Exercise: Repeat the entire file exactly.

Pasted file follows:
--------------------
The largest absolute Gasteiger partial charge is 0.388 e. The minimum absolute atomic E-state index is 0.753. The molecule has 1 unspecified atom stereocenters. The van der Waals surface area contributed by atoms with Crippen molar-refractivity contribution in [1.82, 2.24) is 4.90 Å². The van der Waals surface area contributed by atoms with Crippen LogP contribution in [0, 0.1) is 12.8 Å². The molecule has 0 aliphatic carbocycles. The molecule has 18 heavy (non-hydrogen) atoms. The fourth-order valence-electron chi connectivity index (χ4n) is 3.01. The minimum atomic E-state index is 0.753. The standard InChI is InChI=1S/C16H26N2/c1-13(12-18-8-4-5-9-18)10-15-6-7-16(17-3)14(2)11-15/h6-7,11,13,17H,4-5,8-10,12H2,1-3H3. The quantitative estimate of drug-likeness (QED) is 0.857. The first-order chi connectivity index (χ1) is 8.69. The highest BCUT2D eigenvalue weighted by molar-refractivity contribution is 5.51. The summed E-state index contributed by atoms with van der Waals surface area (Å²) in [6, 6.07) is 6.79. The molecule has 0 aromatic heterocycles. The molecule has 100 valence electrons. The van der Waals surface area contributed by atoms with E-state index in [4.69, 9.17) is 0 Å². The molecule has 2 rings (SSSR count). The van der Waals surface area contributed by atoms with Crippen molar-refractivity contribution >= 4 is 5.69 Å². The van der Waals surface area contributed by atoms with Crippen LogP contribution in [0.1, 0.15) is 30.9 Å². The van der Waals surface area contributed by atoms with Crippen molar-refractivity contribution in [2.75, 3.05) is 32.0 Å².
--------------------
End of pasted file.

The largest absolute Gasteiger partial charge is 0.388 e. The minimum absolute atomic E-state index is 0.753. The molecule has 1 unspecified atom stereocenters. The van der Waals surface area contributed by atoms with Crippen molar-refractivity contribution in [1.82, 2.24) is 4.90 Å². The van der Waals surface area contributed by atoms with Crippen LogP contribution in [0, 0.1) is 12.8 Å². The molecule has 0 aliphatic carbocycles. The molecule has 18 heavy (non-hydrogen) atoms. The fourth-order valence-electron chi connectivity index (χ4n) is 3.01. The minimum atomic E-state index is 0.753. The standard InChI is InChI=1S/C16H26N2/c1-13(12-18-8-4-5-9-18)10-15-6-7-16(17-3)14(2)11-15/h6-7,11,13,17H,4-5,8-10,12H2,1-3H3. The quantitative estimate of drug-likeness (QED) is 0.857. The first-order chi connectivity index (χ1) is 8.69. The highest BCUT2D eigenvalue weighted by molar-refractivity contribution is 5.51. The summed E-state index contributed by atoms with van der Waals surface area (Å²) in [6, 6.07) is 6.79. The molecule has 0 aromatic heterocycles. The molecule has 100 valence electrons. The van der Waals surface area contributed by atoms with E-state index in [4.69, 9.17) is 0 Å². The molecule has 2 rings (SSSR count). The van der Waals surface area contributed by atoms with Crippen molar-refractivity contribution >= 4 is 5.69 Å². The van der Waals surface area contributed by atoms with Crippen LogP contribution in [0.1, 0.15) is 30.9 Å². The van der Waals surface area contributed by atoms with Crippen molar-refractivity contribution in [2.75, 3.05) is 32.0 Å².